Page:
For everyone who celebrates it, Easter is a holiday that commemorates the resurrection of Jesus. For some Latinos, Easter also means it is time for cascarones! Now that my son is two years old, I am excited to finally introduce him to the fun of cascarones.
A cascaron is a hollowed-out egg filled with confetti. Cascarones are common throughout Mexico and in Mexican border towns like Laredo, where I grew up. Every year, weeks before Easter we begin preparing our Easter eggs so that we can enjoy them on Easter Day.
I haven’t made cascarones in recent years, I hope to enjoy making them with my son next year when he is three. Because he is too young to make them, I bought cascarones this year at Walgreens. Yes, Walgreens! I was happily surprised to find them there as I live in the suburbs of Chicago and far from the Latino neighborhoods where there would be plenty to buy.
But, I grew up making cascarones at home. That was part of the fun. My sisters and I started early collecting the egg shells after my mom cooked the eggs—carefully opening them at the top to pour the egg out and keep the egg shell in tact. We then rinsed them out and placed them back in the egg carton to dry. Then about a week before Easter we would dip them in various paint colors, then lay them out to dry and, finally, fill them with confetti and seal them with tissue paper.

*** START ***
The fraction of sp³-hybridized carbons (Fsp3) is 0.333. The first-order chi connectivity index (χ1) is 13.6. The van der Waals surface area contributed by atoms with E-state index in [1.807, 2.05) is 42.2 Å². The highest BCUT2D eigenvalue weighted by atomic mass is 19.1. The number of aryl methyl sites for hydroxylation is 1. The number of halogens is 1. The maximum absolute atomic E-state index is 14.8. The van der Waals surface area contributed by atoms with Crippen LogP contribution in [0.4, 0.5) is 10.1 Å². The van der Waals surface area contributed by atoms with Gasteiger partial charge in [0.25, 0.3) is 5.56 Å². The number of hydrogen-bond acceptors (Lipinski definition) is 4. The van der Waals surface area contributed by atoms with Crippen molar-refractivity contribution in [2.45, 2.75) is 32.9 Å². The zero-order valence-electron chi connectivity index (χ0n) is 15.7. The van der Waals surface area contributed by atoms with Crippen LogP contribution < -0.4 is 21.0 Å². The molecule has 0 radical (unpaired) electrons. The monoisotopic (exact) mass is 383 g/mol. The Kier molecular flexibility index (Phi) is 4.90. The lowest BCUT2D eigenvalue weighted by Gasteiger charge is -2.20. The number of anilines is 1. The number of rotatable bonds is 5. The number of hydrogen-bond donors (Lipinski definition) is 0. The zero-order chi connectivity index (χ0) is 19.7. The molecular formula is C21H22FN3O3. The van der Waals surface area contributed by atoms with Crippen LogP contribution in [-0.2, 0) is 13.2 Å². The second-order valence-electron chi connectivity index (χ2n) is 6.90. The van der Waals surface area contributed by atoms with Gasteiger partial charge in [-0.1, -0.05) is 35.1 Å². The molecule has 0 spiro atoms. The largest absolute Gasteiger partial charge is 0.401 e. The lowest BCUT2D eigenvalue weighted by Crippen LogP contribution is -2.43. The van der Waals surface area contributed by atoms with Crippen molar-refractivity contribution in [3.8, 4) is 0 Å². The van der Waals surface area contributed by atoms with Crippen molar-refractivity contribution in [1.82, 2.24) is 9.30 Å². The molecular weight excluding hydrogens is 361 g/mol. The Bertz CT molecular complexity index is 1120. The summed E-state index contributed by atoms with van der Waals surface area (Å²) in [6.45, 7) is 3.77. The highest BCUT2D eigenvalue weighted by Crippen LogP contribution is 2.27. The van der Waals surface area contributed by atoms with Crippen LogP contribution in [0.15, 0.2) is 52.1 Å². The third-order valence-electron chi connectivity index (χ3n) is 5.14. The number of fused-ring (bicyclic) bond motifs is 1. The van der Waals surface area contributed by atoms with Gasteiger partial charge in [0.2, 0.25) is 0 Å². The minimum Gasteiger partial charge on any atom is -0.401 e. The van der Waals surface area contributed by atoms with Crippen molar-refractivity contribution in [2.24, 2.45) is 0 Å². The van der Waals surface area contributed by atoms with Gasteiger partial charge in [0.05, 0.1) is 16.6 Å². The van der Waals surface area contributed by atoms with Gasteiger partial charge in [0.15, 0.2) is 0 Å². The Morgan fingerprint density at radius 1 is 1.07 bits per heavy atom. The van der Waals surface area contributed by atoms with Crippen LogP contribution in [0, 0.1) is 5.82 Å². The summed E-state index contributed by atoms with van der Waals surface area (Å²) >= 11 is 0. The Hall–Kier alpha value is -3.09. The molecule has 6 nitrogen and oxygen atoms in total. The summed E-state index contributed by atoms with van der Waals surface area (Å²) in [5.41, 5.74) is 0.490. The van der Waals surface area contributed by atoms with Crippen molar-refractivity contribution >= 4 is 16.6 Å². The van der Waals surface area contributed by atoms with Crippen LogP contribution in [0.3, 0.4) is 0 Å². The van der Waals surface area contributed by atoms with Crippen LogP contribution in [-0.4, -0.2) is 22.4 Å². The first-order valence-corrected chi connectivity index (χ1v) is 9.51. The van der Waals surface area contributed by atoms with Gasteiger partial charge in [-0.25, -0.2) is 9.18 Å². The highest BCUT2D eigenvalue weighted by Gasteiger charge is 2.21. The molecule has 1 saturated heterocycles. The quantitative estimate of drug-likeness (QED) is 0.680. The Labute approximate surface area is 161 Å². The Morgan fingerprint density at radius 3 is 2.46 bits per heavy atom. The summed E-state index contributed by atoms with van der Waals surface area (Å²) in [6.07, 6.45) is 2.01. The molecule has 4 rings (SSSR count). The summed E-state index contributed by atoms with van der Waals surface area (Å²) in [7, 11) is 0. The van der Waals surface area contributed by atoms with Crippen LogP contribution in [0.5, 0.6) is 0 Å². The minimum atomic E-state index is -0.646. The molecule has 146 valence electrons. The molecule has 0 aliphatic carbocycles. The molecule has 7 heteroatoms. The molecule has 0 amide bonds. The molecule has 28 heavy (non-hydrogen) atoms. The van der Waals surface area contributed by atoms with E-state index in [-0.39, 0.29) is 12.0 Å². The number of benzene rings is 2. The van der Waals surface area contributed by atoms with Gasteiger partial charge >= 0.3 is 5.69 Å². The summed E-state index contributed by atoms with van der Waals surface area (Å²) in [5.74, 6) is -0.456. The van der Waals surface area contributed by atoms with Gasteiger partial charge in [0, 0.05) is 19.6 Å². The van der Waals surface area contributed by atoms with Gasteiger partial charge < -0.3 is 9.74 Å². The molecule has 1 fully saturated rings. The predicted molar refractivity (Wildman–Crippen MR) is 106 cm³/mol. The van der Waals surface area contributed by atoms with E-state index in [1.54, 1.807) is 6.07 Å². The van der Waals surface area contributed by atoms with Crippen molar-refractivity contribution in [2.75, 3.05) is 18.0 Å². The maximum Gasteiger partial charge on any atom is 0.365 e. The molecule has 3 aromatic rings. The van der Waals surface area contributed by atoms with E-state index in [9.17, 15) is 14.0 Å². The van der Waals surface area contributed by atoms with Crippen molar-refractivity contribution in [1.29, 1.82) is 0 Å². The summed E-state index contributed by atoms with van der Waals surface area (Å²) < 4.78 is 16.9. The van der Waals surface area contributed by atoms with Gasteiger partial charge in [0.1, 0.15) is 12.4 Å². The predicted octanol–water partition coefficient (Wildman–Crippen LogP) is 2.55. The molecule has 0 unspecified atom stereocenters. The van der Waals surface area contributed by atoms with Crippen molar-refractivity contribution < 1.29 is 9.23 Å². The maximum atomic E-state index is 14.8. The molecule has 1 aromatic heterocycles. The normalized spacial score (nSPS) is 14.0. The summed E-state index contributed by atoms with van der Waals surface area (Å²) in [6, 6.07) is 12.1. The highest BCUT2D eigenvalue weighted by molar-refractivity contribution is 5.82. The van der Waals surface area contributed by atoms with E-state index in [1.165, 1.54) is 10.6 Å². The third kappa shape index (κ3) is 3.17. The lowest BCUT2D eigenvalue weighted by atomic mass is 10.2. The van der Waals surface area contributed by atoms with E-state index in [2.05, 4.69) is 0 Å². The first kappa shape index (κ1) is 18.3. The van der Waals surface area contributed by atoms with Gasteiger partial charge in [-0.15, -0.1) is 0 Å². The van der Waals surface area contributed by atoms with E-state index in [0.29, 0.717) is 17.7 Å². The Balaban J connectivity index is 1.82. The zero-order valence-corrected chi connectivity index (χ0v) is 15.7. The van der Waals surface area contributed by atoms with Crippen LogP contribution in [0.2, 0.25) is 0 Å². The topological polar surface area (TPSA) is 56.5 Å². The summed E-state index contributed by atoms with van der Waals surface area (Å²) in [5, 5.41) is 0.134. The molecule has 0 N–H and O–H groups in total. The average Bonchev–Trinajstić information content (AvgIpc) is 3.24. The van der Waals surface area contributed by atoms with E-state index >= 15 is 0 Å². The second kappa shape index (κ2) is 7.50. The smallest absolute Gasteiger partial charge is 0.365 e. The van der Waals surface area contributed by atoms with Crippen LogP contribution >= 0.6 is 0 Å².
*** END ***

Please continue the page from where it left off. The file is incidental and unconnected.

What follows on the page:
On Easter Day, we put some cascarones in our Easter baskets and hide some in the yard. We then did an Easter egg hunt. Once we collected enough eggs we would start cracking them over or on top of other kids heads. No cracking a cascaron on top of little kids heads, just over. It was so much fun and there was a lot of confetti everywhere!
Although I did not grow up with a lot of family traditions, traditions still mean a lot to me. I love this Easter tradition, so I am excited to pass it along to my son. But I am also looking forward to creating new traditions with him and our family as well. I look forward to what we will add our Easter traditions in the years to come.